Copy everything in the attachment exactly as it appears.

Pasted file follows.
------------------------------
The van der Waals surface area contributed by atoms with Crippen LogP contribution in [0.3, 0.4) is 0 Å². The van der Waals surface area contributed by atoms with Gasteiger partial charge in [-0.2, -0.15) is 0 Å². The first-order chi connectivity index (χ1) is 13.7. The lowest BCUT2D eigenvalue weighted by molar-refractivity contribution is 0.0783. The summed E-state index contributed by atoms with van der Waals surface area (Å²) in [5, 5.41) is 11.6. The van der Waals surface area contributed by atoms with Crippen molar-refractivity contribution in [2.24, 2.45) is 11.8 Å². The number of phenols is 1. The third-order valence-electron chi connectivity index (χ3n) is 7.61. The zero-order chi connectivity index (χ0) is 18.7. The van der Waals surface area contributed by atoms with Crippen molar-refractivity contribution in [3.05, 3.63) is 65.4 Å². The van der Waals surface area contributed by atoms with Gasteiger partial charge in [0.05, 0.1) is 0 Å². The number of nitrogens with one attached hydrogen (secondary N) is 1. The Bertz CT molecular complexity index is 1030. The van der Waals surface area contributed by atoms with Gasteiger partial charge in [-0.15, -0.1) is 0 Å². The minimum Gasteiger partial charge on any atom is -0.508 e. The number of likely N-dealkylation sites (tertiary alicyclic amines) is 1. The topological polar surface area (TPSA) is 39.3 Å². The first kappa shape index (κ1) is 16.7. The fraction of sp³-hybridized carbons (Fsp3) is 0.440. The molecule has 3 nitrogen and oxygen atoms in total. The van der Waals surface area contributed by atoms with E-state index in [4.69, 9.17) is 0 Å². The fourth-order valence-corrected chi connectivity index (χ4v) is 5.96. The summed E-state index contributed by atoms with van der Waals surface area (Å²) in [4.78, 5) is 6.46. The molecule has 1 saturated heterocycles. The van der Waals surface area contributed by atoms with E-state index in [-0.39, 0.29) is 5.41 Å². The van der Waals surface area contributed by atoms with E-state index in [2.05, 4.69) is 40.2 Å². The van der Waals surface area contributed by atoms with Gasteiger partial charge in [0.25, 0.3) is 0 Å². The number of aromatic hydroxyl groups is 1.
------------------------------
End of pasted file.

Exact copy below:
The van der Waals surface area contributed by atoms with Crippen LogP contribution in [0.3, 0.4) is 0 Å². The van der Waals surface area contributed by atoms with Gasteiger partial charge in [-0.2, -0.15) is 0 Å². The first-order chi connectivity index (χ1) is 13.7. The lowest BCUT2D eigenvalue weighted by molar-refractivity contribution is 0.0783. The summed E-state index contributed by atoms with van der Waals surface area (Å²) in [5, 5.41) is 11.6. The van der Waals surface area contributed by atoms with Crippen molar-refractivity contribution in [2.24, 2.45) is 11.8 Å². The number of phenols is 1. The third-order valence-electron chi connectivity index (χ3n) is 7.61. The zero-order chi connectivity index (χ0) is 18.7. The van der Waals surface area contributed by atoms with Crippen molar-refractivity contribution in [3.05, 3.63) is 65.4 Å². The van der Waals surface area contributed by atoms with Gasteiger partial charge in [0.05, 0.1) is 0 Å². The number of nitrogens with one attached hydrogen (secondary N) is 1. The Bertz CT molecular complexity index is 1030. The van der Waals surface area contributed by atoms with Gasteiger partial charge in [-0.15, -0.1) is 0 Å². The minimum Gasteiger partial charge on any atom is -0.508 e. The number of likely N-dealkylation sites (tertiary alicyclic amines) is 1. The topological polar surface area (TPSA) is 39.3 Å². The first kappa shape index (κ1) is 16.7. The fraction of sp³-hybridized carbons (Fsp3) is 0.440. The molecule has 3 nitrogen and oxygen atoms in total. The van der Waals surface area contributed by atoms with E-state index in [4.69, 9.17) is 0 Å². The fourth-order valence-corrected chi connectivity index (χ4v) is 5.96. The summed E-state index contributed by atoms with van der Waals surface area (Å²) in [4.78, 5) is 6.46. The molecule has 1 saturated heterocycles. The van der Waals surface area contributed by atoms with E-state index in [-0.39, 0.29) is 5.41 Å². The van der Waals surface area contributed by atoms with E-state index in [2.05, 4.69) is 40.2 Å². The van der Waals surface area contributed by atoms with Gasteiger partial charge in [0.25, 0.3) is 0 Å². The number of aromatic hydroxyl groups is 1.